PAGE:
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Christian Group Launches New Attack on Christmas Commercialism

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Christian Group Launches New Attack on Christmas Commercialism

There's a war on Christmas, O'Reilly recently reminded viewers, driven by those who "loathe the baby Jesus." This season, a holiday-d�cor company is marketing the CHRIST-mas Tree, a bushy artificial tree with a giant cross where the trunk should be. And the Colorado-based Focus on the Family is continuing its Stand for Christmas campaign to highlight the offenses of Christmas-denying retailers. The campaign was launched, according to its website, because "citizens across the nation were growing dissatisfied with the tendency of corporations to omit references to Christmas from holiday promotions." (See TIME's photoessay "Have a Very Ridiculous Christmas.")

But to a growing group of Christians, this focus on the commercial aspect of Christmas is itself the greatest threat to one of Christianity's holiest days. "It's the shopping, the going into debt, the worrying that if I don't spend enough money, someone will think I don't love them," says Portland pastor Rick McKinley. "Christians get all bent out of shape over the fact that someone didn't say 'Merry Christmas' when I walked into the store. But why are we expecting the store to tell our story? That's just ridiculous."

McKinley is one of the leaders of an effort to do away with the frenzied activity and extravagant gift-giving of a commercial Christmas. Through a savvy viral video and marketing effort, the so-called Advent Conspiracy movement has exploded. Hundreds of churches on four continents and in at least 17 countries have signed up to participate. The Advent Conspiracy video has been viewed more than a million times on YouTube and the movement boasts nearly 45,000 fans on Facebook. Baseball superstar Albert Pujols is a supporter - he spoke at a church event in St. Louis to endorse the effort. (See TIME's video "Bethlehem's Complicated Christmas.")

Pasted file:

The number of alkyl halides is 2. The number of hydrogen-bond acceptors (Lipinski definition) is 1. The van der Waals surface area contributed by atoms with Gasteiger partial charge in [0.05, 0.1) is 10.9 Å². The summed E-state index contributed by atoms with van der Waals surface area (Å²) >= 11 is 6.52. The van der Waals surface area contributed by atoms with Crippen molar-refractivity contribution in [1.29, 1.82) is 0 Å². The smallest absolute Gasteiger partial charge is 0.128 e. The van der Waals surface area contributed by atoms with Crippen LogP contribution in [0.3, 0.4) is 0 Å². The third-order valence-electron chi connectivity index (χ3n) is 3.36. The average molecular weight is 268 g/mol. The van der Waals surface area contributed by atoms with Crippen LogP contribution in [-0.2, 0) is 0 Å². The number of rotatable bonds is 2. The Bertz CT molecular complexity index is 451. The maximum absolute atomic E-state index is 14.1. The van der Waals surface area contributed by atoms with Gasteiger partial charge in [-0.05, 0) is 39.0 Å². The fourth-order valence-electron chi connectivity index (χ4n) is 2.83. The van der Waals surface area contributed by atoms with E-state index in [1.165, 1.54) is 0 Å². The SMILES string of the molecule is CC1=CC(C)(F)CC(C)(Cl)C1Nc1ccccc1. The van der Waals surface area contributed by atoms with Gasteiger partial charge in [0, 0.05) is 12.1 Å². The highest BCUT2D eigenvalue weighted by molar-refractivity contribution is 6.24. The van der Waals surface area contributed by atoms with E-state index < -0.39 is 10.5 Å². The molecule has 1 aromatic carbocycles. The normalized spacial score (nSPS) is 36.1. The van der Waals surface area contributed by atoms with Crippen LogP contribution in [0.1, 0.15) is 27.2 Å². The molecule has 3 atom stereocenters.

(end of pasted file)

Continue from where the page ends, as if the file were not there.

In the past four years, Advent Conspiracy churches have donated millions of dollars to dig wells in developing countries through Living Water International and other organizations. McKinley likes to point out that a fraction of the money Americans spend at retailers in the month of December could supply the entire world with clean water. If more Christians changed how they thought about giving at Christmas, he argues, the holiday could be transformative in a religious and practical sense.

The idea for their own war on Christmas came to McKinley four years ago, when he was sitting around with some of his pastor friends and they realized they were all dreading Christmas. "None of us like Christmas," he says, adding, "That's sort of bad if you're a pastor." Instead of helping their congregations focus on the season of Advent and prepare to celebrate the birth of Christ, the pastors found themselves competing with a secular consumerism that made December the hardest time to make their message heard.

Entry #933

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